If you’re one of the many workers who've recently discovered what it's like to work from home, you may be wondering whether your company is going to allow you to continue the arrangement once things go back to normal. The best way to find out is to ask your boss. However, before you make the ask, build your case in a way that is compelling to your company.
Before COVID-19, many managers were mistrustful of work-from-home arrangements. After all, how are companies supposed to ensure that their workers are being productive? As the global pandemic necessitated remote work, many companies have found that remote work is feasible and that employees can be happier and more productive while working remotely. Nevertheless, there are still benefits to the traditional office setting, so you may need to build your case.
Before you ask your boss whether you can continue to work remotely, you need to show that you’ve been able to remain productive while outside of the office. Tracking data relating to your productivity and the projects you’re expected to deliver can help to build a solid case that you’re able to work just as hard at home as you did in the office, and perhaps even more.
While you’re gathering data related to your productivity, you can also begin building a list of achievements you’ve accomplished during the pandemic. If you’ve gained more clients, completed projects on time or early, stayed under budget, saved your employer money, etc., put that on the list.
In order to successfully work from home, you need to reassure your employer that you're easy to contact and communicate with. This means responding to messages in a timely manner. It also means being an excellent communicator. Make sure you’re still participating in the virtual team meetings. This will ensure that your employer sees that you’re still going to be an active part of your team.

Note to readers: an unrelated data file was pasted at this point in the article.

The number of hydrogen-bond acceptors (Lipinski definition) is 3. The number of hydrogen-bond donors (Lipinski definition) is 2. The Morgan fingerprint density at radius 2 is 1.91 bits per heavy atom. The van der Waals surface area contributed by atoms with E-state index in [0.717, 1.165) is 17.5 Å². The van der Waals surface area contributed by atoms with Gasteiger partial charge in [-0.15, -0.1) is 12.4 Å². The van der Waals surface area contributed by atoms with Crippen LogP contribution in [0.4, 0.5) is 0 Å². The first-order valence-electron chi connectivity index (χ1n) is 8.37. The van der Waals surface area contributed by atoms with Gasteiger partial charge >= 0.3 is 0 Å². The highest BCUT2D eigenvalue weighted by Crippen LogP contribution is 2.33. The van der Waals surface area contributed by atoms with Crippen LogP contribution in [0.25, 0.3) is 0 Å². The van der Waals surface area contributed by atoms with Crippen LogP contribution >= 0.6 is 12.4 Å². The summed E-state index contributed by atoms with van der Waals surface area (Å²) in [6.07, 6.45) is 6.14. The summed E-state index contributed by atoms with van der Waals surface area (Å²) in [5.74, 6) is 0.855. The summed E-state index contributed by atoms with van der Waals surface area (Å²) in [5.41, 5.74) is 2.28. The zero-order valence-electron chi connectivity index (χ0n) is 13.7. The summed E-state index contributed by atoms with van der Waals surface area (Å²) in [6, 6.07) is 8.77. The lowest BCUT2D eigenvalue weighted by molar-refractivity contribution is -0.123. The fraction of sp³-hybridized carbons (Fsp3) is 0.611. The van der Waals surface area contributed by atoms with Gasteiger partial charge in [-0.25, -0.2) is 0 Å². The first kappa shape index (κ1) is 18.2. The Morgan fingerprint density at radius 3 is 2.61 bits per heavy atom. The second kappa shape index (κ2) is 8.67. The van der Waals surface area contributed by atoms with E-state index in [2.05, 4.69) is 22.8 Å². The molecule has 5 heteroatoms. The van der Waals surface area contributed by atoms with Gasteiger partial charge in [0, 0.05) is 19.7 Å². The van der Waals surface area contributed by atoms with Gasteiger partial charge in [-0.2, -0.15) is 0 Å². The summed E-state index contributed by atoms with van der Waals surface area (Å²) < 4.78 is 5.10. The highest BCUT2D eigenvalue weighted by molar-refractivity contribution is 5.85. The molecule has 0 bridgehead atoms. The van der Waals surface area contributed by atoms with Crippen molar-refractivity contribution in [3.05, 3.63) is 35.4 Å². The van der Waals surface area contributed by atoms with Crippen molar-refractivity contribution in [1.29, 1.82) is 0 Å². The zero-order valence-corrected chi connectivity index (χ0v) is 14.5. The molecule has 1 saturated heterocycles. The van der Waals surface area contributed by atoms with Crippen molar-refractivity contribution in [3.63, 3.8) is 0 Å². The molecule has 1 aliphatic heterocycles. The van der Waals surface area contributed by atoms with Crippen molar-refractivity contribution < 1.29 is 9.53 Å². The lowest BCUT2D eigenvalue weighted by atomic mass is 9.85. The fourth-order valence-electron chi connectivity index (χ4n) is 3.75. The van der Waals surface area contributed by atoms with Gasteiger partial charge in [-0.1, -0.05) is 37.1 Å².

Try to meet with your manager over video instead of just talking on the phone with him or her about your proposal. This will allow you to see how responsive they are to the idea. Be sure to bring up specific examples of how successful you've been working remotely. After your meeting, follow up in writing.
Be prepared to have to compromise. For instance, you may only be able to remotely only one or two days a week. In addition, you may want to offer to do this on a trial basis so that you and your manager can determine if this is an arrangement that will work long-term.
Before you meet with your boss to ask if you may continue working remotely, there are a few things you should keep in mind.
Are there some aspects of your job that are better suited for being in the office? Does most of your team perform their work in the office? If so, you may not be able to work remotely once the pandemic is over. You may, however, be able to arrange part-time remote work.
Don’t make your request during a time when everyone is busy with a project and stressed out over meeting the deadline. In addition, don’t wait until just before you’re supposed to go back to working in person. Once your company has begun discussing reopening, you can bring the topic up with your manager.
While you may — and should — have all sorts of reasons for why working remotely benefits you, your employer will be more apt to say yes if you can show them why this will be a better arrangement for the company, and for them.
While you may feel a little nervous about asking your manager whether this is an arrangement that can continue on after COVID-19 restrictions have been lifted, don’t be afraid to ask! You may be able to come up with an arrangement that's beneficial to both you and your employer.